Would marrying the girl be a far better and far easier option? I'm sure and she's sure we just didn't want to have to do it this way.
 

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Would marrying the girl be a far better and far easier option? I'm sure and she's sure we just didn't want to have to do it this way.
It's often the reality of the situation.
 

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Do we know how long it takes to obtain a K1 fiance visa?
Used to be around 9 months out of London. Although folks seem to be posting that they're getting a little quicker these days.
 

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Discussion Starter · #15 ·
Used to be around 9 months out of London. Although folks seem to be posting that they're getting a little quicker these days.
Thanks so much for all your help, Fatbrit.

Do you think it's best to apply now, even though we're not engaged yet? Just to get the process moving. I assume, after the original application, I'd need to travel over for an interview.
 

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Thanks so much for all your help, Fatbrit.

Do you think it's best to apply now, even though we're not engaged yet? Just to get the process moving. I assume, after the original application, I'd need to travel over for an interview.
If you're doing the K1, she can file an I-129F now to start the clock, and your interview will be scheduled much later in London. When you have the visa, you'll have 6 months to travel out, and you then need to get married within 90 days of arriving. Unfortunately, you now have to carry on with the paperwork before you're allowed to work. It's a crappy visa in terms of payments and paperwork required.
 

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Discussion Starter · #17 ·
If you're doing the K1, she can file an I-129F now to start the clock, and your interview will be scheduled much later in London. When you have the visa, you'll have 6 months to travel out, and you then need to get married within 90 days of arriving. Unfortunately, you now have to carry on with the paperwork before you're allowed to work. It's a crappy visa in terms of payments and paperwork required.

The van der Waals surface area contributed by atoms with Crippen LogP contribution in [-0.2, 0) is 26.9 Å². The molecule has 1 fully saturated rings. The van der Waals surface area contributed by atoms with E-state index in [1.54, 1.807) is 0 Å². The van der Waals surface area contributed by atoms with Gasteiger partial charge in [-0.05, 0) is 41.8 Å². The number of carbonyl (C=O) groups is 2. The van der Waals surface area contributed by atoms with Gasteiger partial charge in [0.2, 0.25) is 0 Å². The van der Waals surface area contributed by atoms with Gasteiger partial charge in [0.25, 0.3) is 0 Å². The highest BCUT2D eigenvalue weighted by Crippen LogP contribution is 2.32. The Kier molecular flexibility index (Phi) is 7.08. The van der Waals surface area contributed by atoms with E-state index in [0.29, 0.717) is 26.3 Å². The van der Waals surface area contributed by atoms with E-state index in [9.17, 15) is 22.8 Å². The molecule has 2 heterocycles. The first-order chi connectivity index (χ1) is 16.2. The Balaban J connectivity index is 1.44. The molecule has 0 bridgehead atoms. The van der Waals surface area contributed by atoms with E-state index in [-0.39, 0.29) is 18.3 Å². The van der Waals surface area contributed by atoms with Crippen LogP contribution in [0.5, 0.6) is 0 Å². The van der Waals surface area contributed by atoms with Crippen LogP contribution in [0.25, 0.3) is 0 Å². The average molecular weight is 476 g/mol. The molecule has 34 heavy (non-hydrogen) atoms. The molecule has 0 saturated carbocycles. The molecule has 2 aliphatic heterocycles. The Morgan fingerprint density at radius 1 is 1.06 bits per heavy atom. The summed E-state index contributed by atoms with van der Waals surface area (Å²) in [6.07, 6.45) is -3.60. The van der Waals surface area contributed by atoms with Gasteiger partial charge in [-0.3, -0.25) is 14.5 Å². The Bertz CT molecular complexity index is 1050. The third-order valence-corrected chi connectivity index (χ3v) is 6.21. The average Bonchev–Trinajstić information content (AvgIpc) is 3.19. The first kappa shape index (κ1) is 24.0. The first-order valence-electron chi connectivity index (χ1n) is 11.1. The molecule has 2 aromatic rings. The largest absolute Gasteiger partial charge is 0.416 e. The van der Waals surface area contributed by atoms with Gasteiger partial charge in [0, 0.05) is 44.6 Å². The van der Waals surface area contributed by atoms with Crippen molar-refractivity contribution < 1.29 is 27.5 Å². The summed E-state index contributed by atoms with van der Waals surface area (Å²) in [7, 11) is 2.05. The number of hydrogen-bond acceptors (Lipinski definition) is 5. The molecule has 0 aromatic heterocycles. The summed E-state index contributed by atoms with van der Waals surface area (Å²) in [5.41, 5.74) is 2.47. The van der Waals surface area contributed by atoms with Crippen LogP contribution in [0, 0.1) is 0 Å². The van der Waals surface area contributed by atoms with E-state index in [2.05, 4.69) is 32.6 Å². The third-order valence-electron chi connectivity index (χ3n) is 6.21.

Thanks once again. Your help is invaluable.

Paperwork is do-able, I can handle that. From my reading I can see that I'd need to fill in a Form I-765 Application for Employment Authorization?

Is the only difference in payments the $355 required to file the form compared to the K3 Visa? Or are there more?

Would we not be interviewed together? Or would my interview following her petition be considered suitable evidence?
 

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Thanks once again. Your help is invaluable.

Paperwork is do-able, I can handle that. From my reading I can see that I'd need to fill in a Form I-765 Application for Employment Authorization?

Is the only difference in payments the $355 required to file the form compared to the K3 Visa? Or are there more?

Would we not be interviewed together? Or would my interview following her petition be considered suitable evidence?
You need to file a load of stuff to adjust status to permenant resident. Included in that package is an application for an EAD which will keep you going until you get your green card. Budget 90 days from getting married and filing AOS to getting your EAD -- though it may come quicker.

The K3 is obsolete -- forget it. The visa to use for those who are already married is the CR1/IR1 immigrant visa. Takes around the same time but you're a permenant resident from entry with the right to work here.

Of course, if you were over here legitimately on your I visa and then decided to get married, you wouldn't need a visa at all -- a visa is just permission to knock on the door.
 

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Discussion Starter · #19 ·
Thanks again, so very much.

My I-Visa plans appear to have been resurrected. I just need to be able to check that I'm free to work for other UK companies as well as the company that supported my I-Visa application.

I don't want to, and can't be tied to work for that organisation alone.

I called the US Embassy who were very helpful on some matters, but told me to email some questions on other matters, which I'm kind of wary about doing to be honest.... especially giving my details.

Does anyone know whether I exclusively have to work for the one company while I'm based over there?

Best wishes

Chris